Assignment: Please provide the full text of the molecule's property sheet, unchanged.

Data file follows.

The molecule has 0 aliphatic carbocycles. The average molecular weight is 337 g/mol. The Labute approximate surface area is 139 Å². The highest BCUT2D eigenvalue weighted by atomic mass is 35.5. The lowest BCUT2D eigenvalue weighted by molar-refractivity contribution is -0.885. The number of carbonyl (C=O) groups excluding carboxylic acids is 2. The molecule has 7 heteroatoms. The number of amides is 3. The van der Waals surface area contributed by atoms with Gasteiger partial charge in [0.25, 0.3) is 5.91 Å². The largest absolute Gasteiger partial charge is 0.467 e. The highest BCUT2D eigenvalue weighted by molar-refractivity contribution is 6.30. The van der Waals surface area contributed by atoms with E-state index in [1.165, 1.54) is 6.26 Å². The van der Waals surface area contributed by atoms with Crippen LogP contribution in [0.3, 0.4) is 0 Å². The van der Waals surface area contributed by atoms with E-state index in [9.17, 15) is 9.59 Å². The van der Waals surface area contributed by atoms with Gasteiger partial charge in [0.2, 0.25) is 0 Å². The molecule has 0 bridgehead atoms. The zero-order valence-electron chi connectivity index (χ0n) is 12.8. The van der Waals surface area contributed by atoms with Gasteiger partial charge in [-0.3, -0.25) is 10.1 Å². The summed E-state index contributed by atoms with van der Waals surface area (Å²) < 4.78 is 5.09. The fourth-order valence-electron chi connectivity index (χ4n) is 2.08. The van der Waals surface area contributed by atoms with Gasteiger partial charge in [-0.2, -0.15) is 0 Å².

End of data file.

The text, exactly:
The molecule has 0 aliphatic carbocycles. The average molecular weight is 337 g/mol. The Labute approximate surface area is 139 Å². The highest BCUT2D eigenvalue weighted by atomic mass is 35.5. The lowest BCUT2D eigenvalue weighted by molar-refractivity contribution is -0.885. The number of carbonyl (C=O) groups excluding carboxylic acids is 2. The molecule has 7 heteroatoms. The number of amides is 3. The van der Waals surface area contributed by atoms with Gasteiger partial charge in [0.25, 0.3) is 5.91 Å². The largest absolute Gasteiger partial charge is 0.467 e. The highest BCUT2D eigenvalue weighted by molar-refractivity contribution is 6.30. The van der Waals surface area contributed by atoms with E-state index in [1.165, 1.54) is 6.26 Å². The van der Waals surface area contributed by atoms with Crippen LogP contribution in [0.3, 0.4) is 0 Å². The van der Waals surface area contributed by atoms with E-state index in [9.17, 15) is 9.59 Å². The van der Waals surface area contributed by atoms with Gasteiger partial charge in [0.2, 0.25) is 0 Å². The molecule has 0 bridgehead atoms. The zero-order valence-electron chi connectivity index (χ0n) is 12.8. The van der Waals surface area contributed by atoms with Gasteiger partial charge in [-0.3, -0.25) is 10.1 Å². The summed E-state index contributed by atoms with van der Waals surface area (Å²) < 4.78 is 5.09. The fourth-order valence-electron chi connectivity index (χ4n) is 2.08. The van der Waals surface area contributed by atoms with Gasteiger partial charge in [-0.2, -0.15) is 0 Å².